A co-investment by the State Government and the University of Adelaide, the AIML is a leading research institution in machine learning that is recognised globally. The opening of the AIML in Lot Fourteen included demonstrations of drones programmed to operate autonomously, and an AI-based traffic management system that could predict traffic flow issues.
“Our Institute is making an important national and international contribution to pushing the boundaries of what machine learning can do, and how that can be applied to almost every aspect of our lives,” said Professor Anton van den Hengel, Director of AIML at the University of Adelaide.
“Artificial intelligence and machine learning are already impacting on industries as diverse as agriculture, medicine, transport, space, defence, cybersecurity, and advanced manufacturing, and we aim to ensure South Australia remains at the forefront.”
Professor van den Hengel explained that over the last two years the AIML has engaged with more than 100 organisations to help them enter into the new AI-enabled global economy, and that they are working with 10 South Australian SMEs to develop world class AI products to sell.
University of Adelaide Vice-Chancellor Professor Peter Rathjen AO said that the university’s AIML is a partnership between the university and the state government of SA, as well as with industry partners such as Lockheed Martin.
“The Institute is yet another example of the power of universities, governments and industry to unlock the potential of their collective know-how and vision,” said Professor Rathjen.
“Innovation precincts bring together research and education with government and industry. At Lot Fourteen, we are seeing the evolution of a complex, high-tech ecosystem, where the co-location of all these partners is already driving new knowledge and new ways of using that knowledge. This will result in the creation of new technologies and industries for our state across a range of sectors, said Professor Rathjen, adding that “the University is pleased that its Australian Institute for Machine Learning is an important part of this ecosystem.”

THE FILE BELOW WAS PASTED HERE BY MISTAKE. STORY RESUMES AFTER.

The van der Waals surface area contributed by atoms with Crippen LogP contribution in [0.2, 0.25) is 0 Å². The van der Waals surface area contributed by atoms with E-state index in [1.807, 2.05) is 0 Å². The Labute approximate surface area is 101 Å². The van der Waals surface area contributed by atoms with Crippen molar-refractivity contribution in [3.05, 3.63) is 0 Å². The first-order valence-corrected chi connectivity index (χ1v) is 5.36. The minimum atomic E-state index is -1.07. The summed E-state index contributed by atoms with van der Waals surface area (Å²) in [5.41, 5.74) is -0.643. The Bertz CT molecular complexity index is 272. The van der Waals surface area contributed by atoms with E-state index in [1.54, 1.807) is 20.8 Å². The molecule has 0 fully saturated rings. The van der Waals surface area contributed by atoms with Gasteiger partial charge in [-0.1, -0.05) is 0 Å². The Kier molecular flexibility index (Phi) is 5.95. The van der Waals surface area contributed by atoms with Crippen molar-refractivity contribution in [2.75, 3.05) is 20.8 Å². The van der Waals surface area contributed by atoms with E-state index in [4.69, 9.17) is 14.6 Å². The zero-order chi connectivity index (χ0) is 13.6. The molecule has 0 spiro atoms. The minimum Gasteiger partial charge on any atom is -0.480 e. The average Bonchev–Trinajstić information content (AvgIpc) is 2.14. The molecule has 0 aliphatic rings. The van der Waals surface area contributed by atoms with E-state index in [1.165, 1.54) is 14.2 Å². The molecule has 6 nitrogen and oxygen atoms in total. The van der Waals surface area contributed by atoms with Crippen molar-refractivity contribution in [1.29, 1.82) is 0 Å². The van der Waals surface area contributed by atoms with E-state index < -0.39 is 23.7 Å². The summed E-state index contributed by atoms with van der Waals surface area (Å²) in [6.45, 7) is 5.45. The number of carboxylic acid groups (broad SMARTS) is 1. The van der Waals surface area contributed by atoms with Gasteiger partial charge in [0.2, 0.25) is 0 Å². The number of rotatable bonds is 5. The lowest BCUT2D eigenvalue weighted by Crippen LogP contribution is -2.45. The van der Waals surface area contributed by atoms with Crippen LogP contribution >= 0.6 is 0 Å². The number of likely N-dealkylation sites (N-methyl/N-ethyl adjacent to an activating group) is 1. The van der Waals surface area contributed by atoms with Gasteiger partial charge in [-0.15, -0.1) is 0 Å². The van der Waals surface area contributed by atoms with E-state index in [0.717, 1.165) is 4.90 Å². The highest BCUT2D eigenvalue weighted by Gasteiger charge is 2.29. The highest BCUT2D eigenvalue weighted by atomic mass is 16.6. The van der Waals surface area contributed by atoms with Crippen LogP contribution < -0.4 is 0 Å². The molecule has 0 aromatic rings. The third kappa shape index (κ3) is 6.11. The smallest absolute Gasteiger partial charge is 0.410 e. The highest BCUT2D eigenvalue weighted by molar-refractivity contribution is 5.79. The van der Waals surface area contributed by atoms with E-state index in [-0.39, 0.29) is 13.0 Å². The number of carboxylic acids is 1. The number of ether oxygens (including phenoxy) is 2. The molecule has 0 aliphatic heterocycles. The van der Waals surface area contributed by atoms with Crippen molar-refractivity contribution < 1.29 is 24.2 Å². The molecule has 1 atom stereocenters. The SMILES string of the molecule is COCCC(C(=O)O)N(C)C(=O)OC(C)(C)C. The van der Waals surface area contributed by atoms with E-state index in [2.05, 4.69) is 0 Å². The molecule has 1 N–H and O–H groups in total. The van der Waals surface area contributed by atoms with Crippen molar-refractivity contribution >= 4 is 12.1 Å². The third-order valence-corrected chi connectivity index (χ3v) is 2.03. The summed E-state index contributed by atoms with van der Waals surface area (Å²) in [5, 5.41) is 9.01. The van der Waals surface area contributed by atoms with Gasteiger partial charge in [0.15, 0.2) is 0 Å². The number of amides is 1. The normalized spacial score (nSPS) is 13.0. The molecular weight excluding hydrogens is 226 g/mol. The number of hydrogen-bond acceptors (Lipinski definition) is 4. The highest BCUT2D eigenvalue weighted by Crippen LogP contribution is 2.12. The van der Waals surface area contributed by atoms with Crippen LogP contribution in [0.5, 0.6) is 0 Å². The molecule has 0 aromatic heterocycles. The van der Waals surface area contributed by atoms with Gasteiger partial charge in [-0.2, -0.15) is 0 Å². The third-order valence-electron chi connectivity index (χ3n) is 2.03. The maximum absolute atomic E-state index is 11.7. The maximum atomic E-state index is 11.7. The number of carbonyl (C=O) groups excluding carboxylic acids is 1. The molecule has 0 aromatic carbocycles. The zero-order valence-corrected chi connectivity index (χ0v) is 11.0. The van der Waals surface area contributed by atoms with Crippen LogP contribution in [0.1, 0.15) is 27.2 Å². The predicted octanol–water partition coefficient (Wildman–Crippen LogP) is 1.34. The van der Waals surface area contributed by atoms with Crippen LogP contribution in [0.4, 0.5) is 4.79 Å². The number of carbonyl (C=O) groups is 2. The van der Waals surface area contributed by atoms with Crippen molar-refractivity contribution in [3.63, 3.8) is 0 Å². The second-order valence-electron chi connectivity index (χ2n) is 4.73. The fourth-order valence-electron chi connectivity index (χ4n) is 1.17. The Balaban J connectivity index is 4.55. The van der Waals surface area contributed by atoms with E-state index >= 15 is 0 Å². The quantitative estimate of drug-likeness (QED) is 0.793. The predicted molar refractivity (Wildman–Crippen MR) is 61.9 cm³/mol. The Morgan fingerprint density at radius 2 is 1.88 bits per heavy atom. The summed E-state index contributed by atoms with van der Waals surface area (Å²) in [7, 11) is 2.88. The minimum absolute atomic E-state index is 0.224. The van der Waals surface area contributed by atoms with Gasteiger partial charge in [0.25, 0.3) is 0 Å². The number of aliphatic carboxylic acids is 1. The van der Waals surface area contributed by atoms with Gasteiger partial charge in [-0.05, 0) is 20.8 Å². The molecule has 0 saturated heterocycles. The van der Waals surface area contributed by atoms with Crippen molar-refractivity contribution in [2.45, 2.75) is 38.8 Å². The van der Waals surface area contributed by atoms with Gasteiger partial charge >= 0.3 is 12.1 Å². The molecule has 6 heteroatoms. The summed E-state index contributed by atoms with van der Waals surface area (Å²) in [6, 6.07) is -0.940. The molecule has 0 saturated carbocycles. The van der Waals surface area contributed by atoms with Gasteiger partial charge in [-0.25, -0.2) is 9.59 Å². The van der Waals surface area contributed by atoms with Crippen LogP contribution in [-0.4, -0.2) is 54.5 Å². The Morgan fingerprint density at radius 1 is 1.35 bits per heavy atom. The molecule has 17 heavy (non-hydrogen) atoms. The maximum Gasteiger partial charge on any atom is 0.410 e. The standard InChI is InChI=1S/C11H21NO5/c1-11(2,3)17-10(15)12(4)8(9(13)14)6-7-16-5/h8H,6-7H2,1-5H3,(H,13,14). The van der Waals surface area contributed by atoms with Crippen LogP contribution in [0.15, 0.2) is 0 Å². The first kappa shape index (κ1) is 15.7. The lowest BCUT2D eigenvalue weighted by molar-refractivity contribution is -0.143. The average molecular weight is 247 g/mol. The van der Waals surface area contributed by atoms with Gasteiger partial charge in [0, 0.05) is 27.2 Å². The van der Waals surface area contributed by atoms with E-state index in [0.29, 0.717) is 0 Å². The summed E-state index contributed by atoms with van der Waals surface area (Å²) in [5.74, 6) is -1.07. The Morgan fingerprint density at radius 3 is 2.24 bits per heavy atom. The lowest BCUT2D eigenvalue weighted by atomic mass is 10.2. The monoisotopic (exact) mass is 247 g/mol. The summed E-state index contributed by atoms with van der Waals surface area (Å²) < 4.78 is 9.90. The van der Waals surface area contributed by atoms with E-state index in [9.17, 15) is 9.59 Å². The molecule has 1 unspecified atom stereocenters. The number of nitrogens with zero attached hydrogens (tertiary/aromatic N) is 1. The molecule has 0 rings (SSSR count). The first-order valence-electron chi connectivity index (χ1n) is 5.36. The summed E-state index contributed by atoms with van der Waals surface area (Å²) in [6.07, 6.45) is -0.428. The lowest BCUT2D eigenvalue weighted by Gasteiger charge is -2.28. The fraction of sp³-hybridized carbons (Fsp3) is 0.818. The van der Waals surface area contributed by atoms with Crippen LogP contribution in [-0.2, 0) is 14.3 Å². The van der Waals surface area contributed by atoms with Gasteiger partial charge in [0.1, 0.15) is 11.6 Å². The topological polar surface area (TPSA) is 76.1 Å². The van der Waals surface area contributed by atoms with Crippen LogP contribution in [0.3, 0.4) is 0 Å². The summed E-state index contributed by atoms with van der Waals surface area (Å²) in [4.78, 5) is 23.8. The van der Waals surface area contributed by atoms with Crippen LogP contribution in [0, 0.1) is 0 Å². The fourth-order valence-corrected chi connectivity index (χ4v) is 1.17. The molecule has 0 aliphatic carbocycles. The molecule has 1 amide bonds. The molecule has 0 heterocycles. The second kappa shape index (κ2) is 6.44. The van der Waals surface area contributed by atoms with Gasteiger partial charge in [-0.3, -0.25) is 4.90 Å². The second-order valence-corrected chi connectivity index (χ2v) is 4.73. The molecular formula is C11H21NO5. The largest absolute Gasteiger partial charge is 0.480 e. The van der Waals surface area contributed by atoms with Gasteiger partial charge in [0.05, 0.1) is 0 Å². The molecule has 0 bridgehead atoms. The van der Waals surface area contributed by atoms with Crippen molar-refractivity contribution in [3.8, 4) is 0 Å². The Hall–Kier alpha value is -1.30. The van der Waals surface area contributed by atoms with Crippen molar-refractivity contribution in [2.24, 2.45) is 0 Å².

Professor van den Hengel said that the support of the South Australian Government has been instrumental in the setting up and growth of the AIML, as well as being recognised as one of the best Machine Learning research groups worldwide.
Premier Steven Marshall said that the AIML is a unique collaboration between government and academia that delivers more jobs across every sector and drives the state’s economic growth.
“[It] will bolster South Australia’s entrepreneurial activity across a range of industries from defence to tourism, providing us with new tools and capabilities to ensure that this state remains at the forefront of global innovation and enterprise.”
“These cutting edge research projects will enable us to harness for the first time, rich data and insights, to inform new ideas about how we implement our strong vision for South Australia,” said Hon. Marshall.
Premier Marshall said that Machine Learning and Artificial Intelligence have “tremendous potential to impact people’s day-to-day lives”. It is helping businesses from various sectors grow, thus providing job opportunities, growing South Australia’s population and boosting its economy.
“Lot Fourteen provides unparalleled collaborative opportunities, and to have this institute in proximity of companies across other high-tech and high-growth sectors is exciting for our state.”
The AIML is a leading research institution in machine learning globally, ranked number one in the world for three key areas of artificial intelligence and machine learning. The AIML joins a host of other leading companies across emerging industries of space, defence, cyber-security, artificial intelligence and creative industries in the innovation precinct Lot Fourteen. Some of Lot Fourteen’s residents include the Australian Space Agency, Inovor Technologies, Defence Teaming Centre Inc., Jumpgate VR, Sitael Australia, etc. Lot Fourteen is also home to a startub hub operated by Stone & Chalk.
Cover Image: Professors Peter Rathjen and Anton van den Hengel with Premier Steven Marshall in AIML. (Image: The University of Adelaide)